IATA Backs Indian Carriers Seeking Reform
India’s long-awaited new civil aviation policy needs to address key issues on infrastructure and high taxation, according to Tony Tyler, director general and CEO of the International Air Transport Association (IATA). Speaking at the annual India Aviation Day in New Delhi on March 26, he urged the country’s government to produce a coordinated policy framework for aviation that all relevant departments, including the ministries for finance, economy, development, rural infrastructure and tourism, can pursue. Tyler made the point that an uncoordinated approach across government undermines what little aviation policy India now observes.
“Sadly, the [Indian] finance minister did not include aviation infrastructure, a catalyst to growth, [in the recent Indian budget],” he complained. India’s promises, first made in 2008, to upgrade its immigration service to a modern advance passenger information (API) system used in other major countries still have not been honored, lamented Tyler. “India is unfortunately well known across the industry for the non-standard API that it requires airlines to transmit–and in a non-standard format I should add,” he said. The IATA leader also decried what he called “policy disarray in ground handling” in India that denies airlines other than state-owned Air India the right to perform ground operations for themselves.
“The legal challenges, the multiple government notifications and their different interpretations have all made ground handling an area suffering from deep policy confusion,” said Tyler. “This is not an environment where safety and security can thrive.”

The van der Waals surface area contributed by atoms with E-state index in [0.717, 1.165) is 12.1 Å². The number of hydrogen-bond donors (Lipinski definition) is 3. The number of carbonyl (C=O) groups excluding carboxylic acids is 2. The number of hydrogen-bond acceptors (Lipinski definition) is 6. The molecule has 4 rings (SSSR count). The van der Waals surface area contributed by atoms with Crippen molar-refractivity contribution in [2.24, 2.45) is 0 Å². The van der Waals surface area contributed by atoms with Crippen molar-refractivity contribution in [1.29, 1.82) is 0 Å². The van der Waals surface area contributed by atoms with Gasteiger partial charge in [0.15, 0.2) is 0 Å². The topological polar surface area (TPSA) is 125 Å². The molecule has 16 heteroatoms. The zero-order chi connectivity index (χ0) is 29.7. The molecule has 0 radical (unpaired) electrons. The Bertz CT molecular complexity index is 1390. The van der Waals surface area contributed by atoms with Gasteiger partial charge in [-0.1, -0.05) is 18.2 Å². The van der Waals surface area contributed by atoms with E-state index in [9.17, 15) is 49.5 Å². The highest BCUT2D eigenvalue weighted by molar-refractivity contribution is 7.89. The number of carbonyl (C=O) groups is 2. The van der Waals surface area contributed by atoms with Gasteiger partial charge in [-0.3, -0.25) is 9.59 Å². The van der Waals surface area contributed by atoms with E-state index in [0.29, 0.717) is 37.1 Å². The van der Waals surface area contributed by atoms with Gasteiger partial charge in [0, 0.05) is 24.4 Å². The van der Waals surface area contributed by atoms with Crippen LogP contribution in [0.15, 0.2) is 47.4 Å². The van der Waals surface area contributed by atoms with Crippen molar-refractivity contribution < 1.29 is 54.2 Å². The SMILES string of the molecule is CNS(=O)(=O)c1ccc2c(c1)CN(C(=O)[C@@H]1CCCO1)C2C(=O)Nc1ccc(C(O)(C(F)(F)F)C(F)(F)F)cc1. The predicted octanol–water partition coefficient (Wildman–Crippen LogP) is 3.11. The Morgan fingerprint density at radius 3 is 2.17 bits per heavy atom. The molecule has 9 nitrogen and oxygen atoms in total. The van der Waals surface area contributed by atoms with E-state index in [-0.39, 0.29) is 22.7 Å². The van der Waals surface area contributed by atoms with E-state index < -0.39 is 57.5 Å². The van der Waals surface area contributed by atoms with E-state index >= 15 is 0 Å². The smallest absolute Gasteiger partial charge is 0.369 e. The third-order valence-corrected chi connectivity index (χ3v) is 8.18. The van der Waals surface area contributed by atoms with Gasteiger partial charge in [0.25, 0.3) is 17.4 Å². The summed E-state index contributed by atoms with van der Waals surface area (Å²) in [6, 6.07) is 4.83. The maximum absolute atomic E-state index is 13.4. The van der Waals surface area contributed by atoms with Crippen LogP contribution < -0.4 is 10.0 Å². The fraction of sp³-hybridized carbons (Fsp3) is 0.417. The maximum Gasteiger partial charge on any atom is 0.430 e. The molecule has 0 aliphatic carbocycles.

Another major issue involves constrained airport infrastructure. Mumbai International Airport, for example, ranks as one of the busiest in the country and suffers from runway saturation. Various complex land-use issues have delayed the development of the proposed new Navi Mumbai Airport. Delhi International Airport CEO Prabhakara Rao told the conference that airport managers struggle to cope with the conflicting demands of various government agencies. “You have no control, but [you are expected to] control all the services [such as security, customs and so on],” he said.
However, the past week has brought some relief for India’s beleaguered air transport sector. The ministry of civil aviation has announced the abolition of the unpopular Aircraft Acquisition Committee, which wielded power to approve or block individual aircraft transactions. Meant to try to shape the development of airline service in India, it instead simply caused an unmanageable backlog of acquisition requests by operators.